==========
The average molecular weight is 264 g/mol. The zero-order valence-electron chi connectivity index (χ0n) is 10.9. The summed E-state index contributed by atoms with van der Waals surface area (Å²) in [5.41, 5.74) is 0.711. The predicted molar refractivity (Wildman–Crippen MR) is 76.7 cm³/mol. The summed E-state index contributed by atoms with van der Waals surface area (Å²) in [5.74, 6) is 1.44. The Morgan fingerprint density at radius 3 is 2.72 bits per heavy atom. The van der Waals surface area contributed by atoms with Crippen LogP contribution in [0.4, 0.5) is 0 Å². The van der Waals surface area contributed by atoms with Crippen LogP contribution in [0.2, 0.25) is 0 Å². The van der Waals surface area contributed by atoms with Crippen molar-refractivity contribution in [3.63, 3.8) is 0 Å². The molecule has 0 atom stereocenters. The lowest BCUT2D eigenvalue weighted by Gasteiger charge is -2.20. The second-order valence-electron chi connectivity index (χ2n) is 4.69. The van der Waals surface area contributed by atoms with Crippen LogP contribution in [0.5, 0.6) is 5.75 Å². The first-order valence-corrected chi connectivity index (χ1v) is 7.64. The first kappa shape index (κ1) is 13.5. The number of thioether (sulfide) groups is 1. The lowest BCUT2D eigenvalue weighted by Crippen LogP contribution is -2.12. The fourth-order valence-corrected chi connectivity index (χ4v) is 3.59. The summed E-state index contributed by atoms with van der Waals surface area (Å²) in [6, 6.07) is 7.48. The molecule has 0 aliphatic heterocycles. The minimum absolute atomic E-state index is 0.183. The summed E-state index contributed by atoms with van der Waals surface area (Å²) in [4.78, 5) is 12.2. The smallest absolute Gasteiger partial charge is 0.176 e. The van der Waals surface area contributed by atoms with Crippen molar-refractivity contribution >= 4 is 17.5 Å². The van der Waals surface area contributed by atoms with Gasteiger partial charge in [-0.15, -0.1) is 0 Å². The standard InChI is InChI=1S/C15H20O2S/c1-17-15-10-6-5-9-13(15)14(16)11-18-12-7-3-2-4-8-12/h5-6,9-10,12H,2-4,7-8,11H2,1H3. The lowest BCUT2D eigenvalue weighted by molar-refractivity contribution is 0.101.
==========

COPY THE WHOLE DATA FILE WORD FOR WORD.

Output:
The average molecular weight is 264 g/mol. The zero-order valence-electron chi connectivity index (χ0n) is 10.9. The summed E-state index contributed by atoms with van der Waals surface area (Å²) in [5.41, 5.74) is 0.711. The predicted molar refractivity (Wildman–Crippen MR) is 76.7 cm³/mol. The summed E-state index contributed by atoms with van der Waals surface area (Å²) in [5.74, 6) is 1.44. The Morgan fingerprint density at radius 3 is 2.72 bits per heavy atom. The van der Waals surface area contributed by atoms with Crippen LogP contribution in [0.4, 0.5) is 0 Å². The van der Waals surface area contributed by atoms with Crippen LogP contribution in [0.2, 0.25) is 0 Å². The van der Waals surface area contributed by atoms with Crippen molar-refractivity contribution in [3.63, 3.8) is 0 Å². The molecule has 0 atom stereocenters. The lowest BCUT2D eigenvalue weighted by Gasteiger charge is -2.20. The second-order valence-electron chi connectivity index (χ2n) is 4.69. The van der Waals surface area contributed by atoms with Crippen LogP contribution in [0.5, 0.6) is 5.75 Å². The first-order valence-corrected chi connectivity index (χ1v) is 7.64. The first kappa shape index (κ1) is 13.5. The number of thioether (sulfide) groups is 1. The lowest BCUT2D eigenvalue weighted by Crippen LogP contribution is -2.12. The fourth-order valence-corrected chi connectivity index (χ4v) is 3.59. The summed E-state index contributed by atoms with van der Waals surface area (Å²) in [6, 6.07) is 7.48. The molecule has 0 aliphatic heterocycles. The minimum absolute atomic E-state index is 0.183. The summed E-state index contributed by atoms with van der Waals surface area (Å²) in [4.78, 5) is 12.2. The smallest absolute Gasteiger partial charge is 0.176 e. The van der Waals surface area contributed by atoms with Crippen molar-refractivity contribution >= 4 is 17.5 Å². The van der Waals surface area contributed by atoms with Gasteiger partial charge in [-0.15, -0.1) is 0 Å². The standard InChI is InChI=1S/C15H20O2S/c1-17-15-10-6-5-9-13(15)14(16)11-18-12-7-3-2-4-8-12/h5-6,9-10,12H,2-4,7-8,11H2,1H3. The lowest BCUT2D eigenvalue weighted by molar-refractivity contribution is 0.101.